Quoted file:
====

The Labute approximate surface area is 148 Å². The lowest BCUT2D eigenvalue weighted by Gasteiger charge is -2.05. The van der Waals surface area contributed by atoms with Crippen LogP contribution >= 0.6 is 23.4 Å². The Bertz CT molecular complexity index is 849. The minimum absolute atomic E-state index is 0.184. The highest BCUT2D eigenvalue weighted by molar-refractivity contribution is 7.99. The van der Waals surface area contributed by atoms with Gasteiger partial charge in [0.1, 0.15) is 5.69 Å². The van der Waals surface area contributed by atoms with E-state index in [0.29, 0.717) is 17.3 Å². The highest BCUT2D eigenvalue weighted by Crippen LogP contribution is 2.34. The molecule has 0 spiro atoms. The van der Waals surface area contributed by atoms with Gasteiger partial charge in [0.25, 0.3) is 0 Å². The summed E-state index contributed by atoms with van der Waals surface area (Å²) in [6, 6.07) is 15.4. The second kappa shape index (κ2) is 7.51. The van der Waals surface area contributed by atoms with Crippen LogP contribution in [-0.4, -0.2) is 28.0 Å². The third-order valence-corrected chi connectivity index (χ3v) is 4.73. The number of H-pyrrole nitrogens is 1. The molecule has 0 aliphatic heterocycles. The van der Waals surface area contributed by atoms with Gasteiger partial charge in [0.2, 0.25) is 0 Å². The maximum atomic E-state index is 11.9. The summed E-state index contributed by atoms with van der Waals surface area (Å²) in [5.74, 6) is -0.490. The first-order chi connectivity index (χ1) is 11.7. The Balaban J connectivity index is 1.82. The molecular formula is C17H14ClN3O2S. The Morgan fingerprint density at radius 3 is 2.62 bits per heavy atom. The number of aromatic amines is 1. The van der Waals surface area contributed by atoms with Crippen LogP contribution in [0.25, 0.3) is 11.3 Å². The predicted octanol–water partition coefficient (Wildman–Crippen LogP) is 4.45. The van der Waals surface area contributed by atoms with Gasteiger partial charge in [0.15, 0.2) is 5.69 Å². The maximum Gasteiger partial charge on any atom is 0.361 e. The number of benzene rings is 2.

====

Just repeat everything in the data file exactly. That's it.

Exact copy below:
The Labute approximate surface area is 148 Å². The lowest BCUT2D eigenvalue weighted by Gasteiger charge is -2.05. The van der Waals surface area contributed by atoms with Crippen LogP contribution >= 0.6 is 23.4 Å². The Bertz CT molecular complexity index is 849. The minimum absolute atomic E-state index is 0.184. The highest BCUT2D eigenvalue weighted by molar-refractivity contribution is 7.99. The van der Waals surface area contributed by atoms with Gasteiger partial charge in [0.1, 0.15) is 5.69 Å². The van der Waals surface area contributed by atoms with E-state index in [0.29, 0.717) is 17.3 Å². The highest BCUT2D eigenvalue weighted by Crippen LogP contribution is 2.34. The molecule has 0 spiro atoms. The van der Waals surface area contributed by atoms with Gasteiger partial charge in [0.25, 0.3) is 0 Å². The summed E-state index contributed by atoms with van der Waals surface area (Å²) in [6, 6.07) is 15.4. The second kappa shape index (κ2) is 7.51. The van der Waals surface area contributed by atoms with Crippen LogP contribution in [-0.4, -0.2) is 28.0 Å². The third-order valence-corrected chi connectivity index (χ3v) is 4.73. The number of H-pyrrole nitrogens is 1. The molecule has 0 aliphatic heterocycles. The van der Waals surface area contributed by atoms with Gasteiger partial charge in [0.2, 0.25) is 0 Å². The maximum atomic E-state index is 11.9. The summed E-state index contributed by atoms with van der Waals surface area (Å²) in [5.74, 6) is -0.490. The first-order chi connectivity index (χ1) is 11.7. The Balaban J connectivity index is 1.82. The molecular formula is C17H14ClN3O2S. The Morgan fingerprint density at radius 3 is 2.62 bits per heavy atom. The number of aromatic amines is 1. The van der Waals surface area contributed by atoms with Crippen LogP contribution in [0.25, 0.3) is 11.3 Å². The predicted octanol–water partition coefficient (Wildman–Crippen LogP) is 4.45. The van der Waals surface area contributed by atoms with Gasteiger partial charge in [0.15, 0.2) is 5.69 Å². The maximum Gasteiger partial charge on any atom is 0.361 e. The number of benzene rings is 2.